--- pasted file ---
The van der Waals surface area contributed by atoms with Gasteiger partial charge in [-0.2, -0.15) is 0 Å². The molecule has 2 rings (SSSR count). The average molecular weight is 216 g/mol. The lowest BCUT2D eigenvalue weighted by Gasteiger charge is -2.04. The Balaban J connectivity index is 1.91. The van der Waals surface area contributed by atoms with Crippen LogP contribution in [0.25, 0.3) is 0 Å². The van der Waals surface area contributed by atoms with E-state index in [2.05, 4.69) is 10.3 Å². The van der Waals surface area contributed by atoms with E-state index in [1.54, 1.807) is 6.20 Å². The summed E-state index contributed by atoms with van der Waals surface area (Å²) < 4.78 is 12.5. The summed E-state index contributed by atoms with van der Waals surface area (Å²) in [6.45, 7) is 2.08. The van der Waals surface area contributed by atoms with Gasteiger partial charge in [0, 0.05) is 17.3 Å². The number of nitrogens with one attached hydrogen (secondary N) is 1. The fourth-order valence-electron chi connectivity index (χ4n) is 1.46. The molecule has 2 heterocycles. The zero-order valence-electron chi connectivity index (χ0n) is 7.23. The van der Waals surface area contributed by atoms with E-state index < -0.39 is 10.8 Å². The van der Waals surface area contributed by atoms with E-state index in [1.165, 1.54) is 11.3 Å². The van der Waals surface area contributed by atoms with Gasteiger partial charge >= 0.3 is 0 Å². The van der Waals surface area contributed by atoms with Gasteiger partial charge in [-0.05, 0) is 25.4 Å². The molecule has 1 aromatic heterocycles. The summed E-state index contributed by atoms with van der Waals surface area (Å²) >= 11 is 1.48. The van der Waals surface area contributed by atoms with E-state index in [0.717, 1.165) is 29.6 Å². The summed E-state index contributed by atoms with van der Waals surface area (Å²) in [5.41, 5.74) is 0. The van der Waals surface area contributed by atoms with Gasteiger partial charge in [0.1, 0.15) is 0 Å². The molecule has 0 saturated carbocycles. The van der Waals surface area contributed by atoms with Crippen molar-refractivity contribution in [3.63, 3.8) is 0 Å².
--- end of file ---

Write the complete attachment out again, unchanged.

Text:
The van der Waals surface area contributed by atoms with Gasteiger partial charge in [-0.2, -0.15) is 0 Å². The molecule has 2 rings (SSSR count). The average molecular weight is 216 g/mol. The lowest BCUT2D eigenvalue weighted by Gasteiger charge is -2.04. The Balaban J connectivity index is 1.91. The van der Waals surface area contributed by atoms with Crippen LogP contribution in [0.25, 0.3) is 0 Å². The van der Waals surface area contributed by atoms with E-state index in [2.05, 4.69) is 10.3 Å². The van der Waals surface area contributed by atoms with E-state index in [1.54, 1.807) is 6.20 Å². The summed E-state index contributed by atoms with van der Waals surface area (Å²) < 4.78 is 12.5. The summed E-state index contributed by atoms with van der Waals surface area (Å²) in [6.45, 7) is 2.08. The van der Waals surface area contributed by atoms with Gasteiger partial charge in [0, 0.05) is 17.3 Å². The number of nitrogens with one attached hydrogen (secondary N) is 1. The fourth-order valence-electron chi connectivity index (χ4n) is 1.46. The molecule has 2 heterocycles. The zero-order valence-electron chi connectivity index (χ0n) is 7.23. The van der Waals surface area contributed by atoms with E-state index < -0.39 is 10.8 Å². The van der Waals surface area contributed by atoms with E-state index in [1.165, 1.54) is 11.3 Å². The van der Waals surface area contributed by atoms with Gasteiger partial charge >= 0.3 is 0 Å². The van der Waals surface area contributed by atoms with Gasteiger partial charge in [-0.05, 0) is 25.4 Å². The molecule has 1 aromatic heterocycles. The summed E-state index contributed by atoms with van der Waals surface area (Å²) >= 11 is 1.48. The van der Waals surface area contributed by atoms with E-state index in [0.717, 1.165) is 29.6 Å². The summed E-state index contributed by atoms with van der Waals surface area (Å²) in [5.41, 5.74) is 0. The van der Waals surface area contributed by atoms with Gasteiger partial charge in [0.1, 0.15) is 0 Å². The molecule has 0 saturated carbocycles. The van der Waals surface area contributed by atoms with Crippen molar-refractivity contribution in [3.63, 3.8) is 0 Å².